In reality, state revenue fell short of estimate

By Bobby Harrison/NEMS Daily Journal

JACKSON – As it turns out, the state did not meet its revenue estimate for the month of November, but barely missed it.
Final numbers show that collections fell short by $228,041, or .07 percent. Earlier, based on incomplete numbers, state officials announced that collections came in slightly above the estimate – .19 percent, or $609,736.
The estimate represents the amount of money the Legislature budgets to fund various aspects of state government, ranging from education to Medicaid to mental health care.
Even though the state missed the estimate, Gov. Haley Barbour will not be forced to make budget cuts.
During the past two years, during an unprecedented drop in state tax collections, Barbour made mid-year cuts because the state was not meeting the estimate.
The state fell short of the November estimate because of the “other than Department of Revenue Collections” category.
The Department of Revenue collects the bulk of the revenue to fund the state general fund. The money comes through various taxes, such as the sales tax, income tax and casino gambling tax.
During November, the Department of Revenue collected $320.9 million in those taxes, or $609,736 more than the estimate. That was the number reported earlier in the week.
But in the “other than” category, the state was $837,777 below the estimate. That shortfall of $837,777 put the overall revenue collections $228,041 below the estimate.
The “other than” category includes the earnings on state investments, revenue from the Department of Insurance on a tax on premiums and from licensing agents, and assessments on court fines.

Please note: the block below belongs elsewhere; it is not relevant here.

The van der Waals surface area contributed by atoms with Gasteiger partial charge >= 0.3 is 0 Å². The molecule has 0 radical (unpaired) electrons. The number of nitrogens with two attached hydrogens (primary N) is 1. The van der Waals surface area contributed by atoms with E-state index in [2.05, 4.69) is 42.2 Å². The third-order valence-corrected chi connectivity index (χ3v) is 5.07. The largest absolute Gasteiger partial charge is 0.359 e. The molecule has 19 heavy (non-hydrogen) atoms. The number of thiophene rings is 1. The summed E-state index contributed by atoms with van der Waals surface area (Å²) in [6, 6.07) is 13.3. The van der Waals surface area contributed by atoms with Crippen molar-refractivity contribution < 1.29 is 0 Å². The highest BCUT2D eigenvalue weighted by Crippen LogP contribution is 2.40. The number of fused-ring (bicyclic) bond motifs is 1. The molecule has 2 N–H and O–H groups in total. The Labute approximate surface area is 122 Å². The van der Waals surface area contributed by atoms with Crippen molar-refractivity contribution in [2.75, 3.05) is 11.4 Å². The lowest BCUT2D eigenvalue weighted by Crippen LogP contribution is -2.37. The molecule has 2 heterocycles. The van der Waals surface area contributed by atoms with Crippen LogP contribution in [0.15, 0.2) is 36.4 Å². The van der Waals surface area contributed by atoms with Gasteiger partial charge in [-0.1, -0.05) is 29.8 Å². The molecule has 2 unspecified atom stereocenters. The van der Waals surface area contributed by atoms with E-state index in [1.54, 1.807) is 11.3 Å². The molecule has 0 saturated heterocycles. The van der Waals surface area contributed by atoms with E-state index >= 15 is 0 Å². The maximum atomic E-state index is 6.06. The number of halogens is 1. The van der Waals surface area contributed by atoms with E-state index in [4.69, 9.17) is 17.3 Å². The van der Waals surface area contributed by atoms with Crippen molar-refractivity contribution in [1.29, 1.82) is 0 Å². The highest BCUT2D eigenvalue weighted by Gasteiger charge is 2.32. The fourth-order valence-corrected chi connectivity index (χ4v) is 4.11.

The earnings on investments was $142,558 below the estimate. But the real shortfall came because the revenue from the Department of Insurance was below estimate by $1.1 million, or 52 percent.
A spokesman for the agency speculated that the shortfall might have been because the Legislature changed the law to allow agents to renew their license every two years instead of every year.
The state will receive the same amount of money from the renewals, but the revenue will come in during a different time frame.
Still, through the first five months of the current fiscal year, collections are $21.3 million, or 1.27 percent, above the estimate and $34.9 million, or 2.09 percent, above what was collected last year during the same time frame.
The increase is modest, state officials admit, but it is a welcome sign after two years where the state suffered through negative revenue growth.
Sales tax collections, viewed as perhaps the leading economic indicator of all the taxes, are 1.08 percent, or $6.9 million, above the estimate for the first five months of the fiscal year.
For November, sales tax collections are $2.6 million, or 1.82 percent, above the estimate. The sales tax collections recorded in November, though, were actually on retail sales made in October.
Contact Bobby Harrison at (601) 353-3119 or bobby.harrison@djournal.com.